8. Anonymous commented on Jul 26

    I love your networking idea, Nick, and am likely to put it to use myself in the future!

    As for how I invest my money, I’m not sure I could recommend it to any ol’ client, and still maintain a fiduciary standard of care. My money is roughly 75% in investment properties, and 25% in individual stocks, with a rounding error worth of bonds. My investment objective is to generate enough investment income in 10 years or less to replace my current income, and my ability and willingness to not only tolerate risk, but also to tolerate the pitfalls of such a portfolio (tenants calling at 3pm because they have no water; individual securities tanking 10%+ in one day over news, etc.) makes this portfolio work for me.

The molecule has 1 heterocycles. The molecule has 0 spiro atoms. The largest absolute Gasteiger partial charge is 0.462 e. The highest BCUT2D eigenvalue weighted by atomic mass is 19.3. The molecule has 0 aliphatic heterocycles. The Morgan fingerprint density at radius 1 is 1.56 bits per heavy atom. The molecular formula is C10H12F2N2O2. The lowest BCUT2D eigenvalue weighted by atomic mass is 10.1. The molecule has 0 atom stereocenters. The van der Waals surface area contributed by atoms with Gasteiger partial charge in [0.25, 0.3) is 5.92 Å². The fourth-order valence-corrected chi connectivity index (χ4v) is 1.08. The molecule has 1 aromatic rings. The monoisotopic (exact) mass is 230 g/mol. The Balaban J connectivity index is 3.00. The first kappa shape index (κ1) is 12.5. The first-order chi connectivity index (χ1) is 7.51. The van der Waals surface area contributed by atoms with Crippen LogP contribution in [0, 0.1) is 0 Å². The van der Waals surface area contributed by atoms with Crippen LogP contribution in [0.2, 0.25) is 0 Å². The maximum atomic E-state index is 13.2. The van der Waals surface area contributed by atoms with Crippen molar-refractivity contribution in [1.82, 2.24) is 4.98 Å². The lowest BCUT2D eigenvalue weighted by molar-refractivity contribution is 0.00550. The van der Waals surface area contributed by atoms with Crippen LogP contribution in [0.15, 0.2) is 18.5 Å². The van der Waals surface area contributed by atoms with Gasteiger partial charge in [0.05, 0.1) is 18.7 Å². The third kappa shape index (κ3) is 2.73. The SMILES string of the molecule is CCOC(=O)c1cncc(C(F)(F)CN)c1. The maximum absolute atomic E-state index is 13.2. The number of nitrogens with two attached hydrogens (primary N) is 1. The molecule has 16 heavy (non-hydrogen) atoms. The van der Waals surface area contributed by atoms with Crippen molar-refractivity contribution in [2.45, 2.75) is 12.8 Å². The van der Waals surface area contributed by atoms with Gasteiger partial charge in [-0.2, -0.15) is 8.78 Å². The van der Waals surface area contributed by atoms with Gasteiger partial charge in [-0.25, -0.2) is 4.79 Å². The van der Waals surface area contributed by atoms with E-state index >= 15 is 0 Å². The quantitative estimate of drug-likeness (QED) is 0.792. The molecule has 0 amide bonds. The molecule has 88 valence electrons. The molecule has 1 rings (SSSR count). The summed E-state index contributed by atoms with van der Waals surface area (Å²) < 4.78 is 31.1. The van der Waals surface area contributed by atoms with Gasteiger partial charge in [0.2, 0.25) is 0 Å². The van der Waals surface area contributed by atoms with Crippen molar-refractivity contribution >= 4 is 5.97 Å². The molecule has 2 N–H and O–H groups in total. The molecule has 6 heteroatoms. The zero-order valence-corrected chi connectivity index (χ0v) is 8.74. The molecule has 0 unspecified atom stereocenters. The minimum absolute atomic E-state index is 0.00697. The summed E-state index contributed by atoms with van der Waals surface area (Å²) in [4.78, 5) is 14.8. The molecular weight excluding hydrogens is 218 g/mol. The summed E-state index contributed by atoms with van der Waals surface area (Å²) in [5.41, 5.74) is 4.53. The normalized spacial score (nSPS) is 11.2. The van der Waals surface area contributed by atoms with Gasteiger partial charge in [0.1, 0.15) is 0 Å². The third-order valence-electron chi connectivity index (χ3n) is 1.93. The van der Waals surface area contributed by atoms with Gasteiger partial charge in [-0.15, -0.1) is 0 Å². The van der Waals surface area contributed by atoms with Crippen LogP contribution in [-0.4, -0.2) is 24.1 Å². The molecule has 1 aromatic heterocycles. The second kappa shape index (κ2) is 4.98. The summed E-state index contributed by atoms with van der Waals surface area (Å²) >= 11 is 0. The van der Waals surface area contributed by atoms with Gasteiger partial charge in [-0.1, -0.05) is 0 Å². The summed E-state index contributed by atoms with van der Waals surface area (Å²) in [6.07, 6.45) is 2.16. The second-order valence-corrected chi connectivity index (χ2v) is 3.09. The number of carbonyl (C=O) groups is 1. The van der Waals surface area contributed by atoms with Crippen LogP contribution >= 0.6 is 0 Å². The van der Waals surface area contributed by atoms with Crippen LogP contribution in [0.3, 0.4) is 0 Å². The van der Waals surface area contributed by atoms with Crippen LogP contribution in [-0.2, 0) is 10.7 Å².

If a potential client came to me, either with their own investments looking substantially similar, or expressing a desire, willingness and ability to invest in a similar manner, I would feel confident in being able to advise them on risks and to help manage expectations. Otherwise, I think you and the rest of the Ritholtz team are suggesting a no nonsense investment portfolio for most people, and I would likely do the same.

  9. Anonymous commented on Jul 31

    Fantastic Nick to share your asset allocation
    Anytime I meet people in my country that are a bit on the saving side with their financial position, I ask the same thing: what is your asset allocation?
    I would love to see a response to this question from fintwit members 🙂